Spinal control of erection by glutamate in rats

Olivier Rampin*, Régine Monnerie, Nathalie Jérôme, Kevin McKenna, Yves Maurin

*Corresponding author for this work

Research output: Contribution to journalArticlepeer-review

15 Scopus citations


The lumbosacral spinal network controlling penile erection is activated by information from peripheral and supraspinal origins. We tested the hypothesis that glutamate, released by sensory afferents from the genitals, activates this proerectile network. In anesthetized intact and T8 spinalized (i.e., freed from supraspinal inhibition) male rats, the parameters of electrical stimulation of the dorsal penile nerve (DPN) that elicited intracavernous pressure (ICP) rises were determined. In T8 spinalized rats, DPN stimulations were applied in the presence of D(-)-2-amino-5-phosphonopentanoic acid (D-AP5), a competitive NMDA receptor antagonist, or of 2,3-dioxo-6-nitro-1,2,3,4-tetrahydrobenzo[f]quinoxaline-7-sulphonamide (NBQX), an AMPA-kainate receptor antagonist, injected intrathecally at the lumbosacral level. Both antagonists, alone or in combination, dose dependently decreased the ICP rise and increased its latency. In conscious rats, reflexive erections were depressed by D-AP5 and NBQX, as revealed by an increased latency of the first erection and by decreases of the number of rats displaying erections, of the number of erection clusters and of the number of erections per cluster. In anesthetized rats, the combined administration of the glutamatergic agonists NMDA and AMPA elicited ICP rises in the absence of DPN stimulation. In contrast, both agonists moderately decreased the ICP rise elicited by DPN stimulation but did not affect its latency. These results support our hypothesis that glutamate, released on stimulation of the genitals and acting at AMPA and NMDA receptors, is a potent activator of the spinal proerectile network.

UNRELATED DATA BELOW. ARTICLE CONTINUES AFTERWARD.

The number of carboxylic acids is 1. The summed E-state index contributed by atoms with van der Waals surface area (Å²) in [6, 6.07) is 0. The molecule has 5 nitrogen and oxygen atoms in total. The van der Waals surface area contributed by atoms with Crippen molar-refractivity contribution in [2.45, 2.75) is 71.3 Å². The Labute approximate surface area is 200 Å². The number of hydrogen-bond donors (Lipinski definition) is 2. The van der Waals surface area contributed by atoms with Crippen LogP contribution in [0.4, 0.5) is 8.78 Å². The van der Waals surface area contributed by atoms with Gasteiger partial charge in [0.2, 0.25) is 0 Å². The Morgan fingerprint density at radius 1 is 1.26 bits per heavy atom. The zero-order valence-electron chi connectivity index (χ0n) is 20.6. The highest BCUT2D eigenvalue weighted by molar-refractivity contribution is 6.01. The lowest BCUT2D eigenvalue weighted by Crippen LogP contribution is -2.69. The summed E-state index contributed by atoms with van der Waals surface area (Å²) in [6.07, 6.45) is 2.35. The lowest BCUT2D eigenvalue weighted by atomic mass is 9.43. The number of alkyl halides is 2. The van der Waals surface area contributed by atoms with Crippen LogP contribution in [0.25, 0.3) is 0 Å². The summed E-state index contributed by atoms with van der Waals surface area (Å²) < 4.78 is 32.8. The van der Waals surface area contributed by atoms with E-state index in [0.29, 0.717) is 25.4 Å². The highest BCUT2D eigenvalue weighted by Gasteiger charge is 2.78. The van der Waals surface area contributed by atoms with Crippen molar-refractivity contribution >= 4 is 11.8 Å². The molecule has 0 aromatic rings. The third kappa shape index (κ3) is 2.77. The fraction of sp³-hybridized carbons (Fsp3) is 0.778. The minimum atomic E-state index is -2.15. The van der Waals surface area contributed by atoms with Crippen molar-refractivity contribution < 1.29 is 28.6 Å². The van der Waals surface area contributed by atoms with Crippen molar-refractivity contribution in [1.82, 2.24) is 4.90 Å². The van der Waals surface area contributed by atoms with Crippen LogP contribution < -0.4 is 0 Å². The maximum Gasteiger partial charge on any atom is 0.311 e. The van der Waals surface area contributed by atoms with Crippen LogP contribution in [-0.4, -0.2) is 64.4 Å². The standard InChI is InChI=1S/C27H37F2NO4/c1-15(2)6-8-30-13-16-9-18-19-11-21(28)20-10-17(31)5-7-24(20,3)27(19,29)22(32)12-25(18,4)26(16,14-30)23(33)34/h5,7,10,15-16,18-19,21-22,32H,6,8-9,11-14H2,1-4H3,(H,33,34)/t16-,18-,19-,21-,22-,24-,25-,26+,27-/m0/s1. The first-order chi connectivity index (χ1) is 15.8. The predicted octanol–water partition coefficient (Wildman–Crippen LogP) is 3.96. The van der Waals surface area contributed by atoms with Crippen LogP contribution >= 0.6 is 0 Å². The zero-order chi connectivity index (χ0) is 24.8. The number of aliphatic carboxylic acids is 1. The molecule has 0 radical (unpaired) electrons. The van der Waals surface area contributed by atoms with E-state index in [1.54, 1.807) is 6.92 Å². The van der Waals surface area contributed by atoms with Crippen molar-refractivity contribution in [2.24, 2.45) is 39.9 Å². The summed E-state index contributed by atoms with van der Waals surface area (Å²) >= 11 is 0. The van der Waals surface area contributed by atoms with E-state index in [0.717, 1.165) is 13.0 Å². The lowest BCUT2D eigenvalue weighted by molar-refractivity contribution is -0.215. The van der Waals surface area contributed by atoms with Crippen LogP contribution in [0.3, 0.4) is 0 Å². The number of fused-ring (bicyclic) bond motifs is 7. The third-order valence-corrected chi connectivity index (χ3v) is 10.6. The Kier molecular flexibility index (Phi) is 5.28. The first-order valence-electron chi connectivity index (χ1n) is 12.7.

Original languageEnglish (US)
Pages (from-to)R710-R718
JournalAmerican Journal of Physiology - Regulatory Integrative and Comparative Physiology
Issue number4 55-4
StatePublished - Apr 2004


  • Lumbosacral spinal cord
  • Sexual reflexes
  • Urogenital

ASJC Scopus subject areas

  • Physiology
  • Physiology (medical)


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